To your first question, i’m not quite sure what you mean by “overcome”. I don’t put much stock in the idea that people can “purge” themselves of racial biases by any other means than living and interacting regularly among a racially diverse community…something that society-level forces seem to have ever worked against (and probably not even that). But what research i have found indicates that an awareness of these biases can be very effective at helping people—of any race—account for them. So i’m living by that rule until persuaded not to.

      As for phrases like “PoC”, i usually defer to the consensus opinion, if there seems to be one, of people who (a) are members of the relevant disadvantaged group and (b) have made a clear, long-term effort to understand and communicate these phenomena. (I’ll assume that you mean the use of race-specific phrases at all, which would include “black”, rather than the use of “people of color” instead of “black people”; let me know if i’m mistaken.) Such phrases may indeed contribute to an “us–them” mentality; but this consideration must be taken together with (a) the fact that this mentality preceded the choice of terminology, i.e. “people of color” is used not to describe people with certain skin tones but to describe people who share certain disadvantages and experiences attributable to a racist culture, and (b) abstention from such phrases in favor of terminological “colorblindness”, especially in discussions of racism, makes the discussion of the differential impact of racist culture on different communities more difficult to talk about.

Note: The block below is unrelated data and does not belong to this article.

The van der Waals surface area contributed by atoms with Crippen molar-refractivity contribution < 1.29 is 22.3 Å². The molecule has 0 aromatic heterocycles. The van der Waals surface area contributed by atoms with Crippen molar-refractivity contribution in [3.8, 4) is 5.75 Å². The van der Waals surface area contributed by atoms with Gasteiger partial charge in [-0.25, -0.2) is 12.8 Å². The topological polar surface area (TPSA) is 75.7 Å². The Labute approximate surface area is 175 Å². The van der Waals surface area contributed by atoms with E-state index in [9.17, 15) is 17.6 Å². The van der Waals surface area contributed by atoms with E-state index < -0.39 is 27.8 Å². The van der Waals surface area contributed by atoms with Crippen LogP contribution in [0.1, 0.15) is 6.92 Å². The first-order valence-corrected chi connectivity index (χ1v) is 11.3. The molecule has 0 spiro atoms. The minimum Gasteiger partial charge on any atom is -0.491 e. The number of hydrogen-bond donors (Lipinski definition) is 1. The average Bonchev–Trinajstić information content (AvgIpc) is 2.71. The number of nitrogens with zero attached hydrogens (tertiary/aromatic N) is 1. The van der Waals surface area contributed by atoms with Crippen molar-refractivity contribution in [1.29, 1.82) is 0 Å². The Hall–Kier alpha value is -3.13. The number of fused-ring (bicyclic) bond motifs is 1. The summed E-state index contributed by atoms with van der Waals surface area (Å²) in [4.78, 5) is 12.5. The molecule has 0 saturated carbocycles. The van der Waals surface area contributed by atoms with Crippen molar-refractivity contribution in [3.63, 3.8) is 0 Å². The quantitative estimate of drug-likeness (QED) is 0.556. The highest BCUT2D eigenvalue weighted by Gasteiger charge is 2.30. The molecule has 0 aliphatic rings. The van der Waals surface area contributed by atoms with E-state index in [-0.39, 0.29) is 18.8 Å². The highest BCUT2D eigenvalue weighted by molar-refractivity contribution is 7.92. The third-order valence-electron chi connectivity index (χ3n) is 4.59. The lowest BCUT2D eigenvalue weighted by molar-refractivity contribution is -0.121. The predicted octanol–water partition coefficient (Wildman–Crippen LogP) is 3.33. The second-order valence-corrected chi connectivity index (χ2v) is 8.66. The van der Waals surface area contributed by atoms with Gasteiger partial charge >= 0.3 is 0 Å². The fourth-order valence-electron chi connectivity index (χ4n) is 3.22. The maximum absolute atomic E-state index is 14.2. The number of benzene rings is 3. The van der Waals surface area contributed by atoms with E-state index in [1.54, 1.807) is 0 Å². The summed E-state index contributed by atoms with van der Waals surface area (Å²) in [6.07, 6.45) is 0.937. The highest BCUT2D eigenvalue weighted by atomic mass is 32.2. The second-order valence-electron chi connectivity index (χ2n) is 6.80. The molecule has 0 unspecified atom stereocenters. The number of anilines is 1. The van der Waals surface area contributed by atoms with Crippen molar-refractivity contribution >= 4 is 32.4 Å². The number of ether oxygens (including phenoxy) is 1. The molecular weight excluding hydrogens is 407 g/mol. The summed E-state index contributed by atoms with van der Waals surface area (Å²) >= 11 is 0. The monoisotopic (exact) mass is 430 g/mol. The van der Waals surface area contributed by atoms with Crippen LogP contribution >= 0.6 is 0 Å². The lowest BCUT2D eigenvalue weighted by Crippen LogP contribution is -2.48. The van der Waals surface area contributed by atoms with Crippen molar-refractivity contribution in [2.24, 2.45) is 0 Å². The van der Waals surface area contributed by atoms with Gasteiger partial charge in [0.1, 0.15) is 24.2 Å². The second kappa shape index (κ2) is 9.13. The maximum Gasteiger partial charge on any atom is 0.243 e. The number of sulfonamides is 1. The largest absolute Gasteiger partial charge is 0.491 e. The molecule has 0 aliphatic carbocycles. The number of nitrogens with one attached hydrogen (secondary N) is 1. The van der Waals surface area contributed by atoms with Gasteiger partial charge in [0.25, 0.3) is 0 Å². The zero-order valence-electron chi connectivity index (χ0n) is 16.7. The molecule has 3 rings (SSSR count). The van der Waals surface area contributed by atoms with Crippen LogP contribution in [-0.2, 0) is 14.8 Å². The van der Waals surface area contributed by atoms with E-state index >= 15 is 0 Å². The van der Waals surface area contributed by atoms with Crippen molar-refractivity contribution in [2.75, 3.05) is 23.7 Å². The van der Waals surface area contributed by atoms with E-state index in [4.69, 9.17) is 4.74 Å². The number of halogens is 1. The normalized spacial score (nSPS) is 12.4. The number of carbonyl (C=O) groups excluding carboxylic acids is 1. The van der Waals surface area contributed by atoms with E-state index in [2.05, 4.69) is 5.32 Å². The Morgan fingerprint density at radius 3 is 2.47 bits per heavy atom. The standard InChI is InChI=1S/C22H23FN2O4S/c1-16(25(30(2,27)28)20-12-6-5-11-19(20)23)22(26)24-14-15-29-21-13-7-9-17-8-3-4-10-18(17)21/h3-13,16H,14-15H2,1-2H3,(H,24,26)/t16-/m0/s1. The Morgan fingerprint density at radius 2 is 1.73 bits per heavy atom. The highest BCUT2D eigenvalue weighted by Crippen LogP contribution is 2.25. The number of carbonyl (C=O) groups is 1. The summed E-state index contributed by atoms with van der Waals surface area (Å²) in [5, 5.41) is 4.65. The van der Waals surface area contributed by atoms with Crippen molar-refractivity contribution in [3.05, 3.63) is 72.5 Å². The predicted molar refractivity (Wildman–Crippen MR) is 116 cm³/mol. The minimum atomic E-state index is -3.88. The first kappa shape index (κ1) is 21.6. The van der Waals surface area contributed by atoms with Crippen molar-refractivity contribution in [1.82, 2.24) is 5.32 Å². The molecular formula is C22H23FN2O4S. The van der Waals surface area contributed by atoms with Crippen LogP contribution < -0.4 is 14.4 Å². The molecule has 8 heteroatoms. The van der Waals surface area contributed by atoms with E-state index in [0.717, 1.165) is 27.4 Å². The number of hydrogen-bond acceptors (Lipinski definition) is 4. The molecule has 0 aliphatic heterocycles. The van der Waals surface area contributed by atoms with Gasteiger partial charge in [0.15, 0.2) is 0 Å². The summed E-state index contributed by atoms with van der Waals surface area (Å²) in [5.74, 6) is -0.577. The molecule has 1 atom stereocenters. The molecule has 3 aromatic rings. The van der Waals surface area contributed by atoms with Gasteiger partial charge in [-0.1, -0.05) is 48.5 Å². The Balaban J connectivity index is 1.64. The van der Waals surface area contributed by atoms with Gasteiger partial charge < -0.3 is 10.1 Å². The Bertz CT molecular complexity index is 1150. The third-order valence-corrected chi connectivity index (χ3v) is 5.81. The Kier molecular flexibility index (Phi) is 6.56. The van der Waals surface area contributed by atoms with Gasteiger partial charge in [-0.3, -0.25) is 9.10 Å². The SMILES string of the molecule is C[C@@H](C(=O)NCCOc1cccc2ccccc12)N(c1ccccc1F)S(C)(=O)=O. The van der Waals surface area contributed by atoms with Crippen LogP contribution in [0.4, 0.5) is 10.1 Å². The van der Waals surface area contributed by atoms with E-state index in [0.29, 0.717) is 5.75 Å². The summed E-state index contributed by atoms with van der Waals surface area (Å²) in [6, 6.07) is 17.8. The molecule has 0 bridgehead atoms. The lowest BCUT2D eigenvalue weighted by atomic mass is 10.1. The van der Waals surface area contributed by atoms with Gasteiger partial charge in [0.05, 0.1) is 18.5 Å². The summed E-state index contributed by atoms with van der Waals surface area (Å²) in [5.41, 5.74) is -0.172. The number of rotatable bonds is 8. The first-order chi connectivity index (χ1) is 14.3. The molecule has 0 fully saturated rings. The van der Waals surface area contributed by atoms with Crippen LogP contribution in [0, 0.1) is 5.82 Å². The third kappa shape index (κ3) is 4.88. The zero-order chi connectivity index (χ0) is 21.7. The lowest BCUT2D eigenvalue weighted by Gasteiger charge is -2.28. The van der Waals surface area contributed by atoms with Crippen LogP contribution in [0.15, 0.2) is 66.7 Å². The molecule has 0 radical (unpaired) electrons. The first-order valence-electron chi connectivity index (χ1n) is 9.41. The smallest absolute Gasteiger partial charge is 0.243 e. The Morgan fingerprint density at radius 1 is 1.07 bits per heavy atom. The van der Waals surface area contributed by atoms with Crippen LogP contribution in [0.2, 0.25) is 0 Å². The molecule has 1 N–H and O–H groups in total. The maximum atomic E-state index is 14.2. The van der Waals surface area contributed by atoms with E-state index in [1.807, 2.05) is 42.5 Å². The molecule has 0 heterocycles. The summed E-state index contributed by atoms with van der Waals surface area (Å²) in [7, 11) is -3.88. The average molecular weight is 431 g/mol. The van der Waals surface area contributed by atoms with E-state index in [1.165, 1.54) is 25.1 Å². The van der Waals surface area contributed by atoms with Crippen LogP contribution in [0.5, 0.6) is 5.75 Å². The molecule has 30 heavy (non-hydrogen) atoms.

The FAQ at the Crommunist Manifesto addresses (i think) these and many other subtle questions in detail that a skeptic can appreciate…in case you haven’t checked it out yet!

      • July 15, 2013 at 8:44 pm

        I had not previously heard of this site, Thanks!

      • July 16, 2013 at 3:12 am


        And, right on time, the Monkey Cage deftly delivers an overview of the statistically likely racism of the Zimmerman–Martin saga, replete with a link to this review of “research that demonstrates how the actions of even well-intentioned and ostensibly non-prejudiced individuals can inadvertently contribute to these disparities through subtle biases in decision making and social interactions”, now at the top of my queue.

  2. May 29, 2013 at 3:05 am

    Reblogged this on Reality Enthusiast.

  1. September 30, 2013 at 5:44 pm

Enlighten me.